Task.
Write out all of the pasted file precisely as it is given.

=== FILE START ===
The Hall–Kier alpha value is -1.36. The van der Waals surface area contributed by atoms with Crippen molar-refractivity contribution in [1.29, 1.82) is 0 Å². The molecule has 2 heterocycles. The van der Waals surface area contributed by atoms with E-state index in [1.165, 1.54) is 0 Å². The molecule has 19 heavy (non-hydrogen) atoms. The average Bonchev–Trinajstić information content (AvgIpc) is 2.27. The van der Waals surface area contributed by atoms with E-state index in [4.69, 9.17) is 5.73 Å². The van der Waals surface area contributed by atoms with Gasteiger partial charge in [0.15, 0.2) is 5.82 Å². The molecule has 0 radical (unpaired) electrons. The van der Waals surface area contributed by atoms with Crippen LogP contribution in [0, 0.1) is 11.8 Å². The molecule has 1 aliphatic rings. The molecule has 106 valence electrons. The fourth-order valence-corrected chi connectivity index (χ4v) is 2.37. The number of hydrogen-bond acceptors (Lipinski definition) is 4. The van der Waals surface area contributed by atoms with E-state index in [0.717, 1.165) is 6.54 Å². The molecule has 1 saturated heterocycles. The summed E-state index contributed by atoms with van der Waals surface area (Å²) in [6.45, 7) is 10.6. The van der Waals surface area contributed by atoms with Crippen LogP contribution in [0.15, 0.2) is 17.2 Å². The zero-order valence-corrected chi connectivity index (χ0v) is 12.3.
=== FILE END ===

The Hall–Kier alpha value is -1.36. The van der Waals surface area contributed by atoms with Crippen molar-refractivity contribution in [1.29, 1.82) is 0 Å². The molecule has 2 heterocycles. The van der Waals surface area contributed by atoms with E-state index in [1.165, 1.54) is 0 Å². The molecule has 19 heavy (non-hydrogen) atoms. The average Bonchev–Trinajstić information content (AvgIpc) is 2.27. The van der Waals surface area contributed by atoms with E-state index in [4.69, 9.17) is 5.73 Å². The van der Waals surface area contributed by atoms with Gasteiger partial charge in [0.15, 0.2) is 5.82 Å². The molecule has 0 radical (unpaired) electrons. The van der Waals surface area contributed by atoms with Crippen LogP contribution in [0, 0.1) is 11.8 Å². The molecule has 1 aliphatic rings. The molecule has 106 valence electrons. The fourth-order valence-corrected chi connectivity index (χ4v) is 2.37. The number of hydrogen-bond acceptors (Lipinski definition) is 4. The van der Waals surface area contributed by atoms with E-state index in [0.717, 1.165) is 6.54 Å². The molecule has 1 saturated heterocycles. The summed E-state index contributed by atoms with van der Waals surface area (Å²) in [6.45, 7) is 10.6. The van der Waals surface area contributed by atoms with Crippen LogP contribution in [0.15, 0.2) is 17.2 Å². The zero-order valence-corrected chi connectivity index (χ0v) is 12.3.